Wednesday, 29 January 2014

Those little food products you do not always notice

For many years living abroad we would encounter food stuff that reminded us of home but would not be items we would consume or buy at anytime, like SPAM, Nescafé, Salada tea, Marlboro cigarettes, these 4 items are and were famous around the world. Often introduced by armies during an armed conflict like the Korean War (1950-1953) or simply by multinational companies who expanded their markets to foreign countries.

The local population took to them and often saw these products as a luxury. We did not and could not understand why these products had such status. Often there is quite a history behind such products, like SPAM being imported by US troops during the Korean conflict. The Korean population was starving and being able to buy a can of SPAM at the US Army PX was a luxury but only if you had the connections and the money. Later this product took on an aura all of its own and to this day is given in elaborate gift boxes. Imagine doing this here, your friends would think you are joking.

Nescafé has a similar story, at the end of the Second World War in Europe many food staples were simply not available, chocolate, fresh fruit, nylon stockings, cigarettes, coffee. Many countries had a coffee culture going back to the Renaissance when Admiral Christopher Columbus brought it back from the Americas with tobacco, tomatoes, potatoes, oranges and chocolates to name a few native products of the Americas introduced in Europe in the 15th century.

So again the Allies had Nescafé and drank it all the time, the Europeans were curious and envious, quickly a black market was established and Nescafé was available for a price, thus it entered the local life and in countries behind the Iron Curtain, Nescafé became a luxury consumed by the Communist Elite. To this day in countries in the Balkan like Serbia it is still considered chic, though this is changing now with products widely available to all.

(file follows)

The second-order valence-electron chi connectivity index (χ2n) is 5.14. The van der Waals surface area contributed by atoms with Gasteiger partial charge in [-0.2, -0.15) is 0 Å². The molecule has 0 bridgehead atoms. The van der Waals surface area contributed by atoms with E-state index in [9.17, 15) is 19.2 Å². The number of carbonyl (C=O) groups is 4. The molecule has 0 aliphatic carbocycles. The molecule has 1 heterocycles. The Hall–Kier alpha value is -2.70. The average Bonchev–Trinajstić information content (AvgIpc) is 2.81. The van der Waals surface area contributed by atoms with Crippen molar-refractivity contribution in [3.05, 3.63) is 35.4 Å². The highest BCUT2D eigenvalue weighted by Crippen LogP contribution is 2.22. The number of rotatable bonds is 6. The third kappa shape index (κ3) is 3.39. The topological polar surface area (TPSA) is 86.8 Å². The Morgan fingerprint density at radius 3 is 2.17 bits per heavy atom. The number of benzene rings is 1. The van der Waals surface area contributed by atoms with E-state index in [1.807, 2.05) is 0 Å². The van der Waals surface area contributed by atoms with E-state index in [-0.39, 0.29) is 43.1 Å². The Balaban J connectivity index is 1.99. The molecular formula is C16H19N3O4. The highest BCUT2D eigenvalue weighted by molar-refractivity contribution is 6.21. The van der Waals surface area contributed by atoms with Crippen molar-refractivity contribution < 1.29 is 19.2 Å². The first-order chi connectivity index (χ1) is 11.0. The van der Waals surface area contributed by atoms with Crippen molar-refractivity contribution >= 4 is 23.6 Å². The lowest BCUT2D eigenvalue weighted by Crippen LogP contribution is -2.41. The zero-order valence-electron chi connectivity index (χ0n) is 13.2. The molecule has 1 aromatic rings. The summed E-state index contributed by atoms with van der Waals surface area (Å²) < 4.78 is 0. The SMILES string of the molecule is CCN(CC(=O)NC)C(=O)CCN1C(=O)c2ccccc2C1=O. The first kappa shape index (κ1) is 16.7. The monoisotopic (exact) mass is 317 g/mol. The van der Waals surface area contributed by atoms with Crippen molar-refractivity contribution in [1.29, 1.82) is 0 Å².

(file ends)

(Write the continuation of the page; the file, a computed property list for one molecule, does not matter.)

In the Middle-East it was Marlboro cigarettes and Benson & Hedges later who dominated the market.
Egypt the largest country and with an important percentage of its population smoking cigarettes there was a huge demand for British or American Tobacco products. Again the elite would set the tone and foreign cigarettes were considered far superior to any local product.

One surprise I had in all my years amongst the Arabs was how popular Johnny Walker Red Label scotch was, only to be outdone by the Black Label brand. I remember in the Sudan whenever we visited Khartoum which was often back in the late 1980's and early 90's everything was paid in cases of scotch. The government was '' officially '' strictly observant of the Sharia.
You needed a curfew pass, you needed some other service from some nice Muslim official
the payment was in Johnny Walker. All Sudanese soldiers at check-points in Khartoum were paid in packages or cartons of cigarettes usually Marlboro, their favorite, God help you if you did not have a pack to give out, they could be very violent. One night a European Consul was badly beaten for refusing to pay the usual bribe.

The joke became that the real name of the Scotch was Johnny Mohamed Walker. I remember one night in Cairo at one of the big supper night clubs at the Meridien Hotel frequented by Saudi Royalty and other Gulf Princes, the scotch would flow. The famous singer and actress Sabah was performing and she would call out to the famous patrons in the audience.